The journal to commemorate the department is called "Huddled Together".
Ladies and Gentlemen, Mr Sam Roukin.
Huddled Together From East Coast to East Coast - Sam Roukin. Single Honours Drama, 2001 Actor The city of Kingston Upon Hull was contributing nothing to the sales pitch of Hull University Drama Department on the day I arrived for my interview in 1998. The city was enveloped by a blanket of rain, rendering the Humber Bridge barely visible. The sickly chocolate-refuse aroma from the various factories was in full effect and added to this, it was freezing. In other words, the conditions were perfect. If you can be lured into a three-year commitment anywhere under these circumstances, it has to be somewhere impressive. I knew of the Department’s reputation and the prominent alumni, but in the end I trusted instinct over reputation. It was simply the soul of the place. The moment you walk into The Gulbenkian you are aware of the building’s energy. It oozes creativity. Fanciful? Maybe, but I think there is some architectural factor too. The building has no dead ends. On each floor, you can walk all the way round. It encourages a flow of ideas and provides the opportunity to bump into someone every minute. I felt creative in the building immediately and, more importantly, I felt at home, a feeling which grew the more time I spent there. The Department has a parenting system where finalists nurture freshers. My ‘Daughter’ Alice still calls me her Dad. It is only when looking back, that I realise how much the time spent there formed future experience, particularly in the business. One of the great things is how the tutors, most of them expert practitioners in their own right, lead by example. In our first term, Nike Imoru, a heroine of mine, played the title role in Medea. She led our very first acting class which culminated in Tom Brooke and I having a slow motion boxing match, topless (we have been firm friends ever since). Then to see her three weeks later putting her money where her mouth was and laying her acting guts out on stage in front of us, garnered maximum respect. Many of the tutors were involved in projects along the way and it gave an inspiring context to their work and ours. Nike encouraged so many of us to forge ahead even if we were destined for some sort of creative failure. This was a triumph in her eyes. Failure is a crucial part of any rehearsal process; the permission to get it wrong and I learned it from her. I know many other people who have similar stories, not just about her but other members of staff. Most students had their ‘person’, the tutor that lit their creative fire in whatever discipline it happened to be and encouraged risk-taking. The Department itself upheld this philosophy via daily HUDDLEs. A £5 budget, a performance space for 30 minutes any lunch- time and the promise of an audience. Anything goes. Some great theatre never to be seen again came from these performances; some artists were born. There were so many great artistic experiences during my time in Hull that have weirdly come full circle in the future. I remember being humiliated during a workshop with the great classical actress, Jane Lapotaire. I understood what she wanted me to do intellectually, but was unable to put it into action at that point and in front of an audience too. I was frustrated and bruised by the experience. Two years later she came and did a similar workshop at Bristol Old Vic Theatre School where I was training and this time I was able to hit the ground running. One of the greatest things about the Hull Department and its facilities was the option to try out every aspect of professional theatre practice. During my Drama degree course I acted, sang, directed, stage-managed, learned set design, sound design, carpentry (badly) and then some. Graduates leave Hull with a respect for every aspect of theatre. It seemed so basic at the time to have an interest in everything, but as soon as you are working professionally, you realise how rare that is.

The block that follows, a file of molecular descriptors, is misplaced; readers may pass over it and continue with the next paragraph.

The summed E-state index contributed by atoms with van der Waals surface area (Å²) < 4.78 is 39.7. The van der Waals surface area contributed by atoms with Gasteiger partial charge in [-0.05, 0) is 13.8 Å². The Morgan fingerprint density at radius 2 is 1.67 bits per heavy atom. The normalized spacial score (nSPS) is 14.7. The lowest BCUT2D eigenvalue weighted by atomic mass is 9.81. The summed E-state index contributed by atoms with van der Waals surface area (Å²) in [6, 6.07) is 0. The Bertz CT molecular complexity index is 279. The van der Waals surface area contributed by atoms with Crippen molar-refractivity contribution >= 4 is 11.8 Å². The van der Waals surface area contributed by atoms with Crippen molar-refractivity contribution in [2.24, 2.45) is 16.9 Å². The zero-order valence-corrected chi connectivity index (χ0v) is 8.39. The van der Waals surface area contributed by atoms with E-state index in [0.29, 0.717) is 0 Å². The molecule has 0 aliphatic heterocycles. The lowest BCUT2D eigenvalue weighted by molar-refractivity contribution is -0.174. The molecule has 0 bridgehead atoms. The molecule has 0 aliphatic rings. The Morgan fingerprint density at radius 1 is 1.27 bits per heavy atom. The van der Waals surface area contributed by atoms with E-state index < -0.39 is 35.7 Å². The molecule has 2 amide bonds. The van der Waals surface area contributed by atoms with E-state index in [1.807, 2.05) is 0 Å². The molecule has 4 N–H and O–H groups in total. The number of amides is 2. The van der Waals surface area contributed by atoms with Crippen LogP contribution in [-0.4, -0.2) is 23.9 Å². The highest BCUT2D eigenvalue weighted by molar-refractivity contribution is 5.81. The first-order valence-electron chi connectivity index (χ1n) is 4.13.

People do talk in the theatre and media world of ‘The Hull Mafia’. Wherever you are in the business, whatever you are doing, there is a high probability that you will find a Hull University Drama Department graduate. I was never more aware of it than in my most recent theatre gig, The Kitchen at The [Royal] National Theatre. Tom Brooke played Peter, I played Paul, Ruth Gibson played Gwen and Anna Cole, whom I’d never met before, was an ASM. It was such a joy to experience this full circle. It turned out to be the last English job I did prior to moving to the US. As Tom and I walked down to the front of The Olivier Stage on opening night to take our joint curtain call, I said in his ear ‘Who knew?’ Hull had kick-started a friendship and two career paths that went in separate directions, only to join up again on the stage where we had together watched our acting heroes inspire us. Hull did that.